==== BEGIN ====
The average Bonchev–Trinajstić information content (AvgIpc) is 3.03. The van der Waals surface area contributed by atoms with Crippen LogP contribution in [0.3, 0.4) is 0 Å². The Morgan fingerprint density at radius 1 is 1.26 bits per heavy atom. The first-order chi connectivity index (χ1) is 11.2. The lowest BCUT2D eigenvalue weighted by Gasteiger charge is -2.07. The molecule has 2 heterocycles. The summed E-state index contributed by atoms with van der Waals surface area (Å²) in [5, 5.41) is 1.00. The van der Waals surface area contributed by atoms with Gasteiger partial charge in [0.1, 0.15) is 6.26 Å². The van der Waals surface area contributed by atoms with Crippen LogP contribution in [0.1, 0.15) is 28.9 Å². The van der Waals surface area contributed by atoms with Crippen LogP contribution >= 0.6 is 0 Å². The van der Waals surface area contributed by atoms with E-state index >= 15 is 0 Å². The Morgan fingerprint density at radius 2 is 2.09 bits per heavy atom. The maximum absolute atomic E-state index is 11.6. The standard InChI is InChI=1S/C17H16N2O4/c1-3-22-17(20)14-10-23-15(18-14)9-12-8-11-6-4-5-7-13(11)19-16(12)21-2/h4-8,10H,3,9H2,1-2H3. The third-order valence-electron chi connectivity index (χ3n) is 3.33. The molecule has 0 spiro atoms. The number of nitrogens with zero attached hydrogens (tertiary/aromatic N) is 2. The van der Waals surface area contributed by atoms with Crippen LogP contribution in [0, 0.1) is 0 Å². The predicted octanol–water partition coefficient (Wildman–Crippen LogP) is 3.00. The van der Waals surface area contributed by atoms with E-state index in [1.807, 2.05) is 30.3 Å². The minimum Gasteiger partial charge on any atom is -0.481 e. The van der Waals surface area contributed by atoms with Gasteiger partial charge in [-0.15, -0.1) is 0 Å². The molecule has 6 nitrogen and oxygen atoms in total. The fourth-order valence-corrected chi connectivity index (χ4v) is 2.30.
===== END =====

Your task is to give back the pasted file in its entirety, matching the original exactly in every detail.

The average Bonchev–Trinajstić information content (AvgIpc) is 3.03. The van der Waals surface area contributed by atoms with Crippen LogP contribution in [0.3, 0.4) is 0 Å². The Morgan fingerprint density at radius 1 is 1.26 bits per heavy atom. The first-order chi connectivity index (χ1) is 11.2. The lowest BCUT2D eigenvalue weighted by Gasteiger charge is -2.07. The molecule has 2 heterocycles. The summed E-state index contributed by atoms with van der Waals surface area (Å²) in [5, 5.41) is 1.00. The van der Waals surface area contributed by atoms with Gasteiger partial charge in [0.1, 0.15) is 6.26 Å². The van der Waals surface area contributed by atoms with Crippen LogP contribution in [0.1, 0.15) is 28.9 Å². The van der Waals surface area contributed by atoms with Crippen LogP contribution >= 0.6 is 0 Å². The van der Waals surface area contributed by atoms with E-state index >= 15 is 0 Å². The Morgan fingerprint density at radius 2 is 2.09 bits per heavy atom. The maximum absolute atomic E-state index is 11.6. The standard InChI is InChI=1S/C17H16N2O4/c1-3-22-17(20)14-10-23-15(18-14)9-12-8-11-6-4-5-7-13(11)19-16(12)21-2/h4-8,10H,3,9H2,1-2H3. The third-order valence-electron chi connectivity index (χ3n) is 3.33. The molecule has 0 spiro atoms. The number of nitrogens with zero attached hydrogens (tertiary/aromatic N) is 2. The van der Waals surface area contributed by atoms with Crippen LogP contribution in [0, 0.1) is 0 Å². The predicted octanol–water partition coefficient (Wildman–Crippen LogP) is 3.00. The van der Waals surface area contributed by atoms with E-state index in [1.807, 2.05) is 30.3 Å². The minimum Gasteiger partial charge on any atom is -0.481 e. The van der Waals surface area contributed by atoms with Gasteiger partial charge in [-0.15, -0.1) is 0 Å². The molecule has 6 nitrogen and oxygen atoms in total. The fourth-order valence-corrected chi connectivity index (χ4v) is 2.30.